Trade shows are ubiquitous around the world. They are common in New Zealand as well.
One at the Vodafone Centre in Manukau over the weekend featured the Chinese city of Weifang promoting its export wares to a New Zealand audience.
But Chinese trade efforts are couched in the mystique of their "Belt and Road" initiative these days, something that is claimed to be the brainchild of President Xi Jinping. It counjures up the image of a renewal of the old Silk Road trade routes, modernised to enable a reach into the vast Chinese markets.
It is a developing network of land (rail), sea and air routes that stretch from Western Europe all the way to China.
It's core strategic aim is to build a giant logistics network with China at the heart of its many tentacles.
It is a very tangible outreach of China's growing power.
At the opening ceremony of the Auckland event, the director of the Weifang Bureau of Commerce, Mr Bai Weiming (and who is also a local Party Secretary) told interest.co.nz that outreach events like this are more than building export markets at the end of the logistics infrastructure.
Bai said there are four components to their One Belt, One Road initiative. First, relationships are founded on essential government-to-government trade deals.
"Second, the people-to-people initiatives."
Thirdly, the "cultural connections".
And "finally, there are the finance and trade relationships". However, from our perspective (and probably theirs), this is what it is really all about. The first three are there to help make the trade work.
Wiefang is a mid-tier Chinese city in Shandong Province, an area in north east China. Shandong borders on the Yellow Sea and has a total population of about 100 mln people and has a number oif cities with about 10 mln people. They include the provincial capital Jinan, Linyi, and the important port city of Qingdao, a key import point for the vast iron ore trade.
Weifang is just one of the large cities in this province, with a population also approaching 10 mln. It is in an area where agriculture was the dominant activity, but where industrial development has been getting the primary focus for decades. They claim to be "in the heart of China's On-Belt-One-Road system".
The Chinese are putting enormous resources in the system in a project driven from the top. It has found a new impetus with the sudden loss of focus on trade by the Americans.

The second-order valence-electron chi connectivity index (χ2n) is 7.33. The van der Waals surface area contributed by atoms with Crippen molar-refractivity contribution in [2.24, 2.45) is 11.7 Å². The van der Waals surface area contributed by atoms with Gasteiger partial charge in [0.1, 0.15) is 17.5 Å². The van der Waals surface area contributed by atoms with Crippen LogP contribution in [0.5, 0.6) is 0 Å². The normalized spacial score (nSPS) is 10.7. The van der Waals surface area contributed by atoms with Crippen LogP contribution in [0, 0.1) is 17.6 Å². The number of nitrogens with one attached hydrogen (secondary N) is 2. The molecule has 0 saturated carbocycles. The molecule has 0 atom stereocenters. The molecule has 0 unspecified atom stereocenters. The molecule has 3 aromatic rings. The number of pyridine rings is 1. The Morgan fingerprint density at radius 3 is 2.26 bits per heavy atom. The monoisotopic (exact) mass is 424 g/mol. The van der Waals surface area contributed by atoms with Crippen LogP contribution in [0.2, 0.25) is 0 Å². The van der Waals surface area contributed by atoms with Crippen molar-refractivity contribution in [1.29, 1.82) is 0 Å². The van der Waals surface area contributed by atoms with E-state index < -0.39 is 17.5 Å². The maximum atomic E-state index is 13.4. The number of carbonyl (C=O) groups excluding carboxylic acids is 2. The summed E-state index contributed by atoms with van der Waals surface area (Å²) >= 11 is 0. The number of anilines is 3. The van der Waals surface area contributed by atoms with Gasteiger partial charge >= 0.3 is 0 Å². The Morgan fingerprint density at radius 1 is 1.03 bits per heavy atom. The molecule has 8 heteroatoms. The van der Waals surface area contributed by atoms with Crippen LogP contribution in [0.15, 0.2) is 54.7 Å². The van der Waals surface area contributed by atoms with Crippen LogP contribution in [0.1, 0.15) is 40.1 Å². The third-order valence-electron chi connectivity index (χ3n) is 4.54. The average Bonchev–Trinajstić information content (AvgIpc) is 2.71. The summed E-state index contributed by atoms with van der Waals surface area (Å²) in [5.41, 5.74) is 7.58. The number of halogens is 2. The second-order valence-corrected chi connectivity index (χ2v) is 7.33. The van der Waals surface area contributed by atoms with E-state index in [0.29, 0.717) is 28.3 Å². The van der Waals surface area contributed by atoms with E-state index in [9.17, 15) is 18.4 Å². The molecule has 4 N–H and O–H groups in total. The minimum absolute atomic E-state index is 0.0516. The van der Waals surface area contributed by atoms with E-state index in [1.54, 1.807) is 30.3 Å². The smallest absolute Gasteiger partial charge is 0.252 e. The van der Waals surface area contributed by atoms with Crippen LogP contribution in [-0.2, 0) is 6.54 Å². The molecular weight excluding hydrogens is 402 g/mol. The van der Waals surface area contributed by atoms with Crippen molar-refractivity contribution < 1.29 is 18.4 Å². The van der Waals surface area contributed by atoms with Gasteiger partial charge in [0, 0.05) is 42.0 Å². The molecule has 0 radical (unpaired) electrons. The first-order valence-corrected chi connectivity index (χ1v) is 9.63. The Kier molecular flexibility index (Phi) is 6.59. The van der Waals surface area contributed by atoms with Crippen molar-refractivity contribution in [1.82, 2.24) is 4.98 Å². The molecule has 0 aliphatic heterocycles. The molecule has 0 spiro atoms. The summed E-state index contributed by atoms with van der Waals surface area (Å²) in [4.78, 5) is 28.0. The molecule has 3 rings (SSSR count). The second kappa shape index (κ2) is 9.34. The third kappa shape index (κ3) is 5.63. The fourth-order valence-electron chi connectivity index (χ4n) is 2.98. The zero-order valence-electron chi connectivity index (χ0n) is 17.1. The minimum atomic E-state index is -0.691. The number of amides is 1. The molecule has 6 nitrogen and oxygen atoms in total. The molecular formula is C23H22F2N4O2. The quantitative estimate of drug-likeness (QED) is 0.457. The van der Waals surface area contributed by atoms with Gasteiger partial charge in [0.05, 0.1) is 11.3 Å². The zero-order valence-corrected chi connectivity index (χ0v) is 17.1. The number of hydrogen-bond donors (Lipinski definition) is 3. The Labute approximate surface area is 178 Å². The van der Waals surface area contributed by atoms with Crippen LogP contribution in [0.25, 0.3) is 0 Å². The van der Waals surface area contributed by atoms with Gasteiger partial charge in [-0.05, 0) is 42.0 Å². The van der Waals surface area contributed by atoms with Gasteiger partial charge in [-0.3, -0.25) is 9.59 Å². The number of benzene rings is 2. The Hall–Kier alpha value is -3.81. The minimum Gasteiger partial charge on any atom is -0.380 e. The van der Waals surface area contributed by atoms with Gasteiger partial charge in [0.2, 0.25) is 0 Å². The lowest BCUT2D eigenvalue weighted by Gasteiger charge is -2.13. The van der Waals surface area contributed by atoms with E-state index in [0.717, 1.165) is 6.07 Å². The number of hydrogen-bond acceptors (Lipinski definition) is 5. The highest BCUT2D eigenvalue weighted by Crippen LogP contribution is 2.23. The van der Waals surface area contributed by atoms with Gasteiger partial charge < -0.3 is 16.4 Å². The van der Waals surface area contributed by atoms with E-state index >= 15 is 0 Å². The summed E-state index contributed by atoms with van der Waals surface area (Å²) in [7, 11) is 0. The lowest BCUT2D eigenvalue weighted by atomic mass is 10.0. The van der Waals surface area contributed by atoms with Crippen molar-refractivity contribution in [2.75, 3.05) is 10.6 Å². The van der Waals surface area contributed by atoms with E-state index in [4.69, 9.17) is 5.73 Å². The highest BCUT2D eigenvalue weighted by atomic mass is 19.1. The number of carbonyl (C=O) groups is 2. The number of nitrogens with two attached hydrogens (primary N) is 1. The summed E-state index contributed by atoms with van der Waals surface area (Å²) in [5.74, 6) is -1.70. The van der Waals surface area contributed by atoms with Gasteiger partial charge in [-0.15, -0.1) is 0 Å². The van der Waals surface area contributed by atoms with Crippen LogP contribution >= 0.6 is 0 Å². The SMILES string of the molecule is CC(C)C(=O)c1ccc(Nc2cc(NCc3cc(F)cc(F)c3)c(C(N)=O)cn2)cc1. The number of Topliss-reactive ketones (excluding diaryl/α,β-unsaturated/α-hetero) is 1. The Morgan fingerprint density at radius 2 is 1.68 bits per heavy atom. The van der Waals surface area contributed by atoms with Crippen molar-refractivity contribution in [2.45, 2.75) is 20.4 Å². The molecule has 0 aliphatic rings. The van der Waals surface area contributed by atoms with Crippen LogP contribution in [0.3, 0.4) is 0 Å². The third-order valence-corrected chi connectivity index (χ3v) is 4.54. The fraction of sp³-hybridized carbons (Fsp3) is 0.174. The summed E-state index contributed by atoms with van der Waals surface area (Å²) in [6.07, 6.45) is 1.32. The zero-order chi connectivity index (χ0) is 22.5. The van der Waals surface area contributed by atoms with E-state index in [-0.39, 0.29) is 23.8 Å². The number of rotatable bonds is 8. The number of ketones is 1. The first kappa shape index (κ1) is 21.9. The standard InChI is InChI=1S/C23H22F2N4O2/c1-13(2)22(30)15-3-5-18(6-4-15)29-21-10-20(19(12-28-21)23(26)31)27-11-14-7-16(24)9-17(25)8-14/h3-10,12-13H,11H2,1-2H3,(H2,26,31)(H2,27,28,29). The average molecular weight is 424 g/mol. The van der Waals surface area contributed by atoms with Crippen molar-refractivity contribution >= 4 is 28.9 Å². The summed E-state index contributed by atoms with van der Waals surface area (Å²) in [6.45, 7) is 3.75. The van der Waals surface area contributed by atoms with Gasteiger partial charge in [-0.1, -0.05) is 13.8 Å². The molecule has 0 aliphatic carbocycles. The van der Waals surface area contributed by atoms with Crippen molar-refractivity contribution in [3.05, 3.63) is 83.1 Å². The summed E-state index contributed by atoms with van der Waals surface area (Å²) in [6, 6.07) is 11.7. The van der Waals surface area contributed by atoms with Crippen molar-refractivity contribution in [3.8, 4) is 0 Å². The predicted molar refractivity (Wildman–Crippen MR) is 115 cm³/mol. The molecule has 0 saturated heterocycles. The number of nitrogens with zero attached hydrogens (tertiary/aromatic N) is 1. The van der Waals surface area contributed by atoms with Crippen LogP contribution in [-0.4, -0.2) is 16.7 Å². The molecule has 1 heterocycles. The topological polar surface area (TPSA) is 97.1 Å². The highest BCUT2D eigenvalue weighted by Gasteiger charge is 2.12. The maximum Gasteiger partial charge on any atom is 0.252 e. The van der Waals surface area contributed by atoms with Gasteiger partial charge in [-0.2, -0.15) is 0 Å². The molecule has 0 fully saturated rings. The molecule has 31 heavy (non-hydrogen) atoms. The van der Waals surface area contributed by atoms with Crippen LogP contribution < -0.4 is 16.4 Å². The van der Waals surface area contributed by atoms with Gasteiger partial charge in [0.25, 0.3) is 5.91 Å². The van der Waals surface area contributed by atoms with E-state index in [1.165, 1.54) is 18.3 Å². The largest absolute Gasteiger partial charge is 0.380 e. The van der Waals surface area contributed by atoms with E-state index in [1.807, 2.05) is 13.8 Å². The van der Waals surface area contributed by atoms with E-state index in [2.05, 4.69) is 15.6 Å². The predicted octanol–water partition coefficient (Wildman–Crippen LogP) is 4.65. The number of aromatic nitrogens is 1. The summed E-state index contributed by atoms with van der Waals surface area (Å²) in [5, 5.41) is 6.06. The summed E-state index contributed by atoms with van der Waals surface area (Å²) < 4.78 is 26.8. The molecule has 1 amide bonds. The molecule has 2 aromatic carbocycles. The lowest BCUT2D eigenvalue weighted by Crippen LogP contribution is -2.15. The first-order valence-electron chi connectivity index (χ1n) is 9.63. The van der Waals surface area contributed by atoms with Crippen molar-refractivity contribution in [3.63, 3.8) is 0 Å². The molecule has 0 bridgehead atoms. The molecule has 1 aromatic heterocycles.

Export trade will not only drive Chinese development, it will become the means of building its soft power. The 150 exhibitors at the Manukau event are the front lines of the effort.
Weifang is an appropriate city to be linked to New Zealand. It has a GDP of about US$80 bln which is about half New Zealand's US$190 bln GDP. At this level it is easy to see why one city in one province might turn their attention our way. New Zealand may not be making any formal effort to tie up with Weifang, but they have put considerable effort to connect with us.
Mr Bai and his team are reaching out to New Zealand, probably as part of a very large multi-pronged effort incentivised by Beijing. But there is unlikely to be much infrastructure investment that will flow formally our way. The infrastructure they will need is already here, with deep shipping and air connections that are already being expanded based on the growth in trade that we are initiating. For example, there are currently more than 70 flights per week from Auckand to China.
New Zealand purchased NZ$10.4 bln in the year to April 2017 a slip of -1.5%, and we exported NZ$10.1 bln of goods; China is now our largest single export market and that trade is up +14.6% in a year. However, we still run a NZ$300 mln goods deficit with China.
Bai said China's expanding network of bilateral trade treaties is seeing trade volumes expanding rapidly everywhere 'and this benefits everyone'. Our questions about international sea access and related disputed sovereignty claims in the middle of trade routes to countries that don't involve China were politely declined.
He also said that cities and regions like Weifang and Shandong are unrestricted by Beijing in terms of capital controls for offshore investment projects.